This other-worldly landscape was created in the ice age by karstic limestone rock. An area of about 100 square miles, The Burren is located in the north-west corner of county Clare.
- Bordered on the west by the Atlantic Ocean, with Galway Bay to the northwest, the Burren gets its name from the Gaelic word Boireann, meaning rocky place.
- Created by glacial action, this wilderness of sparse soil is at times flat and sloping, at others broken by hillsides of limestone.
- These are in turn separated by imposing cliffs, containing tranquil valleys, peacefully meandering streams, and beautiful beaches.
With a bleak but beautiful appearance often described as lunar, the Burren holds many delightful secrets – such as
- underground rivers and lakes
- caverns and chambers, created over the centuries by rainwater which permeated
One such chamber, open to the public, is called Aillwee cave.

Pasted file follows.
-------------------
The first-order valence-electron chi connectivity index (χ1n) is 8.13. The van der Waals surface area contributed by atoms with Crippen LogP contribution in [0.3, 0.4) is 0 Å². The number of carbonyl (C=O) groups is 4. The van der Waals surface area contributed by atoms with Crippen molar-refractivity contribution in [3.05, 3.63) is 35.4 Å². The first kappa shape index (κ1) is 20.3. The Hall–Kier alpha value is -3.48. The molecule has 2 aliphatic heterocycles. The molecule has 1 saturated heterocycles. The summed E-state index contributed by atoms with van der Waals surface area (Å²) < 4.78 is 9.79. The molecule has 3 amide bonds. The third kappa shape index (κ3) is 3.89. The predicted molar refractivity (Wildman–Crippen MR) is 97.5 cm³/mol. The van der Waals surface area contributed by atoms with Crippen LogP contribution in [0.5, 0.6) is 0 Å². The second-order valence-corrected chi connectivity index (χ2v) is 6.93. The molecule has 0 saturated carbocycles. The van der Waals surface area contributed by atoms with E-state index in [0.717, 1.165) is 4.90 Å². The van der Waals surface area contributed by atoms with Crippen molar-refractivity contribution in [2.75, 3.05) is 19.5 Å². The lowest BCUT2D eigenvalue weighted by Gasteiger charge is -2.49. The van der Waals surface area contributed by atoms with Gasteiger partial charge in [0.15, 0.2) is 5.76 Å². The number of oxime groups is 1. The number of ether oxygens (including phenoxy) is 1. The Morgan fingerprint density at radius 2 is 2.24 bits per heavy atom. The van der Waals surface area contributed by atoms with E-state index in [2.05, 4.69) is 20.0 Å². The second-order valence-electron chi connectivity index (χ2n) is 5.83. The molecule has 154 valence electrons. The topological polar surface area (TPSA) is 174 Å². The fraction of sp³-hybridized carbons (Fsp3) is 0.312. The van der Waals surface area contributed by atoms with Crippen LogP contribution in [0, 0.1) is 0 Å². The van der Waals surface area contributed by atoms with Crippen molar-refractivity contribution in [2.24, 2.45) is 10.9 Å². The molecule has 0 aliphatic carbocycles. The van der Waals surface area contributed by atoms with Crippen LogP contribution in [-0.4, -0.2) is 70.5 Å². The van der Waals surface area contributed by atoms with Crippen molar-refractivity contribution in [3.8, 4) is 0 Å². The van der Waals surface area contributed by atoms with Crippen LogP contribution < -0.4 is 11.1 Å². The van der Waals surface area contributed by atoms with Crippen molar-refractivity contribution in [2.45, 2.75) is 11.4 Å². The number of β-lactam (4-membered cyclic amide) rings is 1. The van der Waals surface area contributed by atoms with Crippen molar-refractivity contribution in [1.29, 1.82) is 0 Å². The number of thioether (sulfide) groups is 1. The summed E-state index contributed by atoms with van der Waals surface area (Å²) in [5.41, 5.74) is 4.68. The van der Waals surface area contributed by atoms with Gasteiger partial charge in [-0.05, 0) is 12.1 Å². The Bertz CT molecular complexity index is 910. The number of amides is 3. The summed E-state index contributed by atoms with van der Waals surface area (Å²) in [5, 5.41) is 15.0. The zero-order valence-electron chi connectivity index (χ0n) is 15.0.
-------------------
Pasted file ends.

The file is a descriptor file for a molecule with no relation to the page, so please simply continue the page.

The ancient Irish were just as fond of the Burren as are its modern day visitors, as evidenced in its many archaeological sites, including some of Europe’s finest examples of megalithic tombs.
Other monuments, dolmens and burial chambers date back almost 6000 years — older than the Egyptian pyramids.
The most famous is the portal dolmen at Poulnabrone, an area that contains more than 60 wedge tombs. There are also numerous examples of raths (earthen ring forts) and stone cashels (castle ruins).
The area is also rich in ancient monasteries, churches and other ecclesiastical sites, as the Irish have long associated the Burren with spiritual peace
Flora and Fauna
- The Burren also boasts an extraordinary array of flora and wildlife
- The unique environment provides home for plants and flowers not normally found together, as well as many unusual and rare species.
- Among these are the Alpine Gentian, Bloody Cranesbill, Mountain Avens
- Strangely, some of the plants growing in the area are traditionally considered lime-hating
- For these and other reasons, the Burren is a botanist’s and ecologist’s paradise